Chandra X-ray Observatory studies extraordinary magnetar — ScienceDaily

In 2020, astronomers extra a new member to an unique loved ones of unique objects with the discovery of a magnetar. New observations from NASA’s Chandra X-ray Observatory enable assistance the idea that it is also a pulsar, that means it emits regular pulses of gentle.

Magnetars are a style of neutron star, an incredibly dense object mainly made up of tightly packed neutron, which forms from the collapsed core of a large star in the course of a supernova.

What sets magnetars aside from other neutron stars is that they also have the most potent known magnetic fields in the universe. For context, the power of our planet’s magnetic subject has a worth of about a person Gauss, while a fridge magnet steps about 100 Gauss. Magnetars, on the other hand, have magnetic fields of about a million billion Gauss. If a magnetar was situated a sixth of the way to the Moon (about 40,000 miles), it would wipe the information from all of the credit rating playing cards on Earth.

On March 12, 2020, astronomers detected a new magnetar with NASA’s Neil Gehrels Swift Telescope. This is only the thirty first known magnetar, out of the close to three,000 known neutron stars.

Immediately after adhere to-up observations, scientists determined that this object, dubbed J1818.-1607, was particular for other reasons. First, it may well be the youngest known magnetar, with an age estimated to be about 500 several years old. This is based on how rapidly the rotation fee is slowing and the assumption that it was born spinning much more rapidly. Secondly, it also spins more rapidly than any previously identified magnetar, rotating as soon as all around every single one.four seconds.

Chandra’s observations of J1818.-1607 obtained less than a month just after the discovery with Swift gave astronomers the initial high-resolution check out of this object in X-rays. The Chandra information unveiled a stage source where the magnetar was situated, which is surrounded by diffuse X-ray emission, probably triggered by X-rays reflecting off dust situated in its vicinity. (Some of this diffuse X-ray emission may well also be from winds blowing absent from the neutron star.)

Harsha Blumer of West Virginia College and Samar Safi-Harb of the College of Manitoba in Canada not too long ago revealed effects from the Chandra observations of J1818.-1607 in The Astrophysical Journal Letters.

This composite impression is made up of a large subject of check out in the infrared from two NASA missions, the Spitzer House Telescope and the Broad-Area Infrared Survey Explorer (Intelligent), taken just before the magnetar’s discovery. X-rays from Chandra show the magnetar in purple. The magnetar is situated near to the airplane of the Milky Way galaxy at a distance of about 21,000 gentle-several years from Earth.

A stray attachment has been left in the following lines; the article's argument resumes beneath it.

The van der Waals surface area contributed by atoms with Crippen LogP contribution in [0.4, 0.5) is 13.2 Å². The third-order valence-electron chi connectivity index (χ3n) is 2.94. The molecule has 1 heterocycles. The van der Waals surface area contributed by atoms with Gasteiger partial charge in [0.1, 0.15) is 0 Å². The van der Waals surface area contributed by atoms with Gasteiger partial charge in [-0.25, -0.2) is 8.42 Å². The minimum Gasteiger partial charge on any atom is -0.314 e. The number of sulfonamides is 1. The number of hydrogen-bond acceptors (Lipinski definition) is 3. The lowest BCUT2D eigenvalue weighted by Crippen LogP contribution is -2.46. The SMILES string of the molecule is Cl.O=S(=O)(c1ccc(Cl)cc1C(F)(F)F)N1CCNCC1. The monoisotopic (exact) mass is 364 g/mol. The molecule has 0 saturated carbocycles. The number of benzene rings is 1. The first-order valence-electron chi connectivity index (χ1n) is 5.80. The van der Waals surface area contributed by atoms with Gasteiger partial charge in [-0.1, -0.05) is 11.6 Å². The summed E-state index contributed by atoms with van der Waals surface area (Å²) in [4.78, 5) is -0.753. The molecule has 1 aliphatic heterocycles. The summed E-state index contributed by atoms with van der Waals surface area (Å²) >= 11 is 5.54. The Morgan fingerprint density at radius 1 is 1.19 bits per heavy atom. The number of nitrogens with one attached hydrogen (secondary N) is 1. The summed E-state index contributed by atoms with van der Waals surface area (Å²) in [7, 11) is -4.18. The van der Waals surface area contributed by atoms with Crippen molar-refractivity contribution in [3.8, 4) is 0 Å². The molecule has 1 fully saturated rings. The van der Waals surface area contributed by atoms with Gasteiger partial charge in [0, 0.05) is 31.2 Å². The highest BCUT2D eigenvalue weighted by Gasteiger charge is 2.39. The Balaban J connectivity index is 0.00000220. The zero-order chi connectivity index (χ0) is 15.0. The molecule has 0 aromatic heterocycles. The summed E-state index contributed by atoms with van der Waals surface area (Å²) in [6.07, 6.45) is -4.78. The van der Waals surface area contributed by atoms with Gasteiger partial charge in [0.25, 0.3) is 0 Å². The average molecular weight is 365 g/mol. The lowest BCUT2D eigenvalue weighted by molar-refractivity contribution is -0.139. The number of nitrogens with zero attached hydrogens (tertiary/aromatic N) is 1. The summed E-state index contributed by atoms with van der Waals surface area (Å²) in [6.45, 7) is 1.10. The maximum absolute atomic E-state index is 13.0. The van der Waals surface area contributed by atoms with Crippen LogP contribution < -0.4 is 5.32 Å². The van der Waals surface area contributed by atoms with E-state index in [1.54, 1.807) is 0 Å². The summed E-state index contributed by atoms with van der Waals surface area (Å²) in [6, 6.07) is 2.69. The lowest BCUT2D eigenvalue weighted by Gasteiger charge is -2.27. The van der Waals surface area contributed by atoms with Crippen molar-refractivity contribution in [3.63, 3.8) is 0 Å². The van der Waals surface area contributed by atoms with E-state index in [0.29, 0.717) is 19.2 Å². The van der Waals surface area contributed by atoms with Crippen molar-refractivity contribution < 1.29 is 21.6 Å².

Other astronomers have also observed J1818.-1607 with radio telescopes, this sort of as the NSF’s Karl Jansky Really Big Array (VLA), and determined that it provides off radio waves. This implies that it also has homes identical to that of a regular “rotation-run pulsar,” a style of neutron star that provides off beams of radiation that are detected as repeating pulses of emission as it rotates and slows down. Only five magnetars like this a person have been recorded to also act like pulsars, constituting less than .two% of the known neutron star populace.

The Chandra observations may well also provide assistance for this common idea. Safi-Harb and Blumer studied how successfully J1818.-1607 is changing power from its lowering fee of spin into X-rays. They concluded this efficiency is decreased than that usually uncovered for magnetars, and probably within the range uncovered for other rotation-run pulsars.

The explosion that made a magnetar of this age would be predicted to have remaining at the rear of a detectable particles subject. To look for for this supernova remnant, Safi-Harb and Blumer seemed at the X-rays from Chandra, infrared information from Spitzer, and the radio information from the VLA. Primarily based on the Spitzer and VLA information they uncovered attainable evidence for a remnant, but at a reasonably huge distance absent from the magnetar. In order to deal with this distance the magnetar would need to have to have traveled at speeds considerably exceeding those of the quickest known neutron stars, even assuming it is much older than predicted, which would permit extra vacation time.

NASA’s Marshall House Flight Middle manages the Chandra method. The Smithsonian Astrophysical Observatory’s Chandra X-ray Middle controls science from Cambridge Massachusetts and flight operations from Burlington, Massachusetts.

For extra Chandra pictures, multimedia and connected elements, check out:

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